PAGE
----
If a “Sunday Salon” post goes up at a time when most people won’t see it until Monday, it’s officially “late,” I say.
- in print / on screen
I’m still reading On Immunity—it’s not a long book, but it’s not the kind you devour, so it feels right to go slowly with it. I’m double-teaming that with November review reading for Shelf Awareness… and I just told my editor that I won’t be submitting any December reviews. That decision has me looking forward to a “read-what-I-want” stretch next month, including some participation in the second annual Nonfiction November and a potential YA-fiction binge.
- on audio
It seems appropriate for Halloween month that I started listening to The Magicians last week, don’t you think? I bought the entire trilogy from Audible. At this point, I’m undecided about listening to the whole thing straight through or breaking it up, but I’m leaning toward the latter, since I doubt I can finish it all in October anyway.
What I’m watching
I loved the first episode of The Flash and am excited to see how it develops. It’ll be interesting to watch it alongside Arrow, since their roots are shared but their tones are so different. The Flash feels a little more like Smallville to me, and since that was my first favorite CW Superhero Soap Opera, I have no problem with that at all. Smallville’s brighter interpretation of Green Arrow was a huge reason I shied away from Arrow for much of its first season—but I’m glad I got over that, because the melodrama is now one of the things I love most about that show. Someone who’s more versed in comics than I am might have other thoughts on this, but I wonder if stories about superheroes who actually have superpowers might lend themselves to a lighter—or at least less muddy and morally ambiguous—tone than those that don’t.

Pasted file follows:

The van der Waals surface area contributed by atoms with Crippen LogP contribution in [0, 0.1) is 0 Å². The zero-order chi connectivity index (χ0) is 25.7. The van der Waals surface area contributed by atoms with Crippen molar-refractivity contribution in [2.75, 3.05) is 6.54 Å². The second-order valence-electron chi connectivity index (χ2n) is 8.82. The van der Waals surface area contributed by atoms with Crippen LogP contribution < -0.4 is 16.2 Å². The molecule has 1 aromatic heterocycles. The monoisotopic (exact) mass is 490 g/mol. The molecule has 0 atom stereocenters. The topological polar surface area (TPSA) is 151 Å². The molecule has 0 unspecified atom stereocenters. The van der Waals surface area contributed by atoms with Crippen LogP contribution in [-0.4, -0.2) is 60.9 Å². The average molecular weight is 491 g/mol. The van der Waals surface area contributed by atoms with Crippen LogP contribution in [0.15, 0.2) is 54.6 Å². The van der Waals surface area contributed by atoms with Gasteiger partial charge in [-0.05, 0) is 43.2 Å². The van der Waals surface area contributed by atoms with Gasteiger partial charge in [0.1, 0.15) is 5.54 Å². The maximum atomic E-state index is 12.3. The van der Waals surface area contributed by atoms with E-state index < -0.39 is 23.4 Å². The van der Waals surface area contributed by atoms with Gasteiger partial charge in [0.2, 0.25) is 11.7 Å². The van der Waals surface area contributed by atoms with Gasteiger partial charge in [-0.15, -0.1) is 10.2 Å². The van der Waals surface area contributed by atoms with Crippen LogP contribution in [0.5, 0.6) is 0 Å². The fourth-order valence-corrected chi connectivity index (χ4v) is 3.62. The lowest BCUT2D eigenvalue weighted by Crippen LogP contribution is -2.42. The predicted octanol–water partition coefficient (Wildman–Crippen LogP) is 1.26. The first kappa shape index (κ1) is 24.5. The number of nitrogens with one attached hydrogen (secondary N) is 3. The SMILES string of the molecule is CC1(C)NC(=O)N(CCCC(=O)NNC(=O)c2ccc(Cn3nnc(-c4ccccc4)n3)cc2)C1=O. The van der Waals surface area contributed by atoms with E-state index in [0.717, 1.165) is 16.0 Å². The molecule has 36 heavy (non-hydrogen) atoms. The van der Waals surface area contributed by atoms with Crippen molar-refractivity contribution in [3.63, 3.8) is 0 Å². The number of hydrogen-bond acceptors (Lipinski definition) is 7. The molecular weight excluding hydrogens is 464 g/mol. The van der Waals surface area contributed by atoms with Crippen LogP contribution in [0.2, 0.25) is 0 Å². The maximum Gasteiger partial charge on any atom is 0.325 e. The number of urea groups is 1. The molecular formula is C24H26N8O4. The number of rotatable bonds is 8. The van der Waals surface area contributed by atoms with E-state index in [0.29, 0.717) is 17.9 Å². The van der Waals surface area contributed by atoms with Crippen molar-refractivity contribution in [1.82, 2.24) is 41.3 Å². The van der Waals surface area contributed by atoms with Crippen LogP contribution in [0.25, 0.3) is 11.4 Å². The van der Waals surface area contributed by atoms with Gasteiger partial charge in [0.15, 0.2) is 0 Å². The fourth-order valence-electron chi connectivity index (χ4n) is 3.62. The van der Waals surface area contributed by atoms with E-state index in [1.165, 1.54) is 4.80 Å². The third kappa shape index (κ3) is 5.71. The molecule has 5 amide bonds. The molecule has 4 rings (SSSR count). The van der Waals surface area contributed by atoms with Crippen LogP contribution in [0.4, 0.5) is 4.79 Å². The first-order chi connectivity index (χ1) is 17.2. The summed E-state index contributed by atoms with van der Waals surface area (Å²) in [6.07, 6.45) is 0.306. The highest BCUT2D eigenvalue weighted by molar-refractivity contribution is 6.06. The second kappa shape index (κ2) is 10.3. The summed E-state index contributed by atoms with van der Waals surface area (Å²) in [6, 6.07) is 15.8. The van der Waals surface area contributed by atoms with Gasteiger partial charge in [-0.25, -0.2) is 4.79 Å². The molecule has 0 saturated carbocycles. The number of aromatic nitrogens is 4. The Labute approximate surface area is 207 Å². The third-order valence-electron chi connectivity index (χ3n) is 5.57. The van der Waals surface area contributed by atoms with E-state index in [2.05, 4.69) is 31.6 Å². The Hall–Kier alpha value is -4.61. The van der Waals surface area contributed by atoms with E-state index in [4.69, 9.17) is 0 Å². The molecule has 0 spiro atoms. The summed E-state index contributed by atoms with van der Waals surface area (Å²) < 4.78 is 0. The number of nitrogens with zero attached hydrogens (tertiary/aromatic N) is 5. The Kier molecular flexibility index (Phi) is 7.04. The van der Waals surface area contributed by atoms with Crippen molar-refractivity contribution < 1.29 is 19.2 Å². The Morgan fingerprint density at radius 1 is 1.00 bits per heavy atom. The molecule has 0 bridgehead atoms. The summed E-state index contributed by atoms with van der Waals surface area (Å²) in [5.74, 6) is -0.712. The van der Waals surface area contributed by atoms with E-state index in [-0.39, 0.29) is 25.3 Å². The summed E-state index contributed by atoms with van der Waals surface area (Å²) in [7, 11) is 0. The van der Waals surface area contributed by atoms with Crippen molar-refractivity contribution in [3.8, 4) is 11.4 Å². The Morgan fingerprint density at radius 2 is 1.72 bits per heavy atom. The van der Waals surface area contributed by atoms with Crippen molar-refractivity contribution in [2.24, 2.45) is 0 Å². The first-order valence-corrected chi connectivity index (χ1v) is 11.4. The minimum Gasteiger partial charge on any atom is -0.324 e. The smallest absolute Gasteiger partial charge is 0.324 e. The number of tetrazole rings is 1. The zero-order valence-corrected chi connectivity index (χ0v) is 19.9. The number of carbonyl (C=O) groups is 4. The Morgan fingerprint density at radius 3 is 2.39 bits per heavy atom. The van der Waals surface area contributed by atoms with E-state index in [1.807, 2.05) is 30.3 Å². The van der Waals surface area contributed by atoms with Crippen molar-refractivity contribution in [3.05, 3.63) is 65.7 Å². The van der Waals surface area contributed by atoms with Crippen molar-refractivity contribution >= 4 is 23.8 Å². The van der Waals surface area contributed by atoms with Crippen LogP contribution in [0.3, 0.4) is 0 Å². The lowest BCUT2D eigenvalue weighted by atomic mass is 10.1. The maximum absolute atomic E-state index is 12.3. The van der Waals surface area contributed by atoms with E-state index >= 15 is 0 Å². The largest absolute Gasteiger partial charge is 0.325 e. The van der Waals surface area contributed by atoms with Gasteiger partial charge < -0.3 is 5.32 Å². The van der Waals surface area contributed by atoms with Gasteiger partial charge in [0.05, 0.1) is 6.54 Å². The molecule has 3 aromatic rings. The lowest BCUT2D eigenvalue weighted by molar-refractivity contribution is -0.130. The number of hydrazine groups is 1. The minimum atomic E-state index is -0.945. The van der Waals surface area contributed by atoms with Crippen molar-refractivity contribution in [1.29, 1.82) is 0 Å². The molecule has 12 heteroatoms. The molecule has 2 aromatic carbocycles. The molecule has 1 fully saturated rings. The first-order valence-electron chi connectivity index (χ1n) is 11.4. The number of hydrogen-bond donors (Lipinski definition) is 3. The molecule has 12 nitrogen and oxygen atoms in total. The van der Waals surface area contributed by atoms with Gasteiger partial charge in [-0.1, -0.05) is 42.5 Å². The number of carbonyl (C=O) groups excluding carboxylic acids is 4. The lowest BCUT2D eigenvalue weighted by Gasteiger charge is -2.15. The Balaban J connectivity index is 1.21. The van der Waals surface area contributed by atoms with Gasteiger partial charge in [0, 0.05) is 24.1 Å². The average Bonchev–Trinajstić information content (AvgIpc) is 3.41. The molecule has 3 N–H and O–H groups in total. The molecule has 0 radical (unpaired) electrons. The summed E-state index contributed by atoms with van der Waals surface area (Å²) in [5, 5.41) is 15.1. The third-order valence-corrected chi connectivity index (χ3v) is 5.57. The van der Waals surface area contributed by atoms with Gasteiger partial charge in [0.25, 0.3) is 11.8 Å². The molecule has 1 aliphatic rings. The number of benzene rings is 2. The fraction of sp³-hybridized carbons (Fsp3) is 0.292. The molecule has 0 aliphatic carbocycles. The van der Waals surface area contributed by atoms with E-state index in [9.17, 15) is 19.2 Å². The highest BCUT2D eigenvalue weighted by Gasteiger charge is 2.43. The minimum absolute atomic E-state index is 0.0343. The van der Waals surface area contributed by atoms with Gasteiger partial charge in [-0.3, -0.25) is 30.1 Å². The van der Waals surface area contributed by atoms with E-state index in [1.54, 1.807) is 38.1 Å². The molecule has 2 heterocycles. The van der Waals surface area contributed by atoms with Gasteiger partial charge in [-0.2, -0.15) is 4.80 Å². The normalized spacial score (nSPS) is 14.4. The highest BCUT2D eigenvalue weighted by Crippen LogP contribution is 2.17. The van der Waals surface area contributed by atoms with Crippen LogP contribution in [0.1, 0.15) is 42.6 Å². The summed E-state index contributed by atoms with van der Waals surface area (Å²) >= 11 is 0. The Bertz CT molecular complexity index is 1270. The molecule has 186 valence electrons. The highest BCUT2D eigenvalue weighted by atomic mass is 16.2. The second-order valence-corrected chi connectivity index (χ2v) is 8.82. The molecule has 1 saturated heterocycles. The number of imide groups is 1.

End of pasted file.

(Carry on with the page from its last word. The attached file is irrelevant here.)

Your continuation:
What I’m writing
Between Evernote and my Day One journal, I’ve been making lots of bullet-point notes lately. I’m planning to expand and share some of those here on the blog during the next week or two.
What caught my eye this week
Following up on Trish’s post that I quoted last week, some responses to the questions raised by attempting to read diversely:
”Basically, there are a lot of books in the world. There are fewer books that I actually hear about. There are even fewer books that I remember, fewer books that I acquire and fewer books that I read. And since authors of color are underrepresented at every level of that chart, they are underrepresented in my reading life…Admitting my reading has a diversity problem isn’t necessarily a dig on me because it’s a result of some much bigger forces at work in the way books are marketed and discussed..The way I can help this systemic problem is to personally seek out more writing by authors of color. Then when I share the books that I love, they will be more diverse simply because I am paying better attention to those choices.”
—“On Paying Attention to Reading Diversely” by Kim at Sophisticated Dorkiness
” So it appears the odds are stacked up against the person who wants to read diversely and understand other cultures, partly because publishers think the only stories that will sell are those that are based on pre-existing Western stereotypes about other places and people. So what we’re getting is a single story….The only solution I have found is to read as widely as possible. Don’t make assumptions based on just one data point. To use words that show up in reviews of Indian books all the time, weave your own colorful tapestry out of many different saris! Or cook a meal with a cupboard full of exotic spices! Read widely and see just how many different kinds of stories can be true about the same place at the same time.”
—“How to read diversely AND authentically”, by Aarti at Booklust
”While gender and race are two significant characteristics that can lead to wildly different life experiences on the part of authors (and readers), they are hardly the only ones that might make a writer different from his or her potential audience. So, yes, there are ways of reading diversely that aren’t very diverse at all.”
—Locale, education, religion, politics: some elements of “Diversifying Your Reading Beyond Gender or Race” from Nicole Perrin at Book Riot
|These are not the clouds from the top photo on this post.|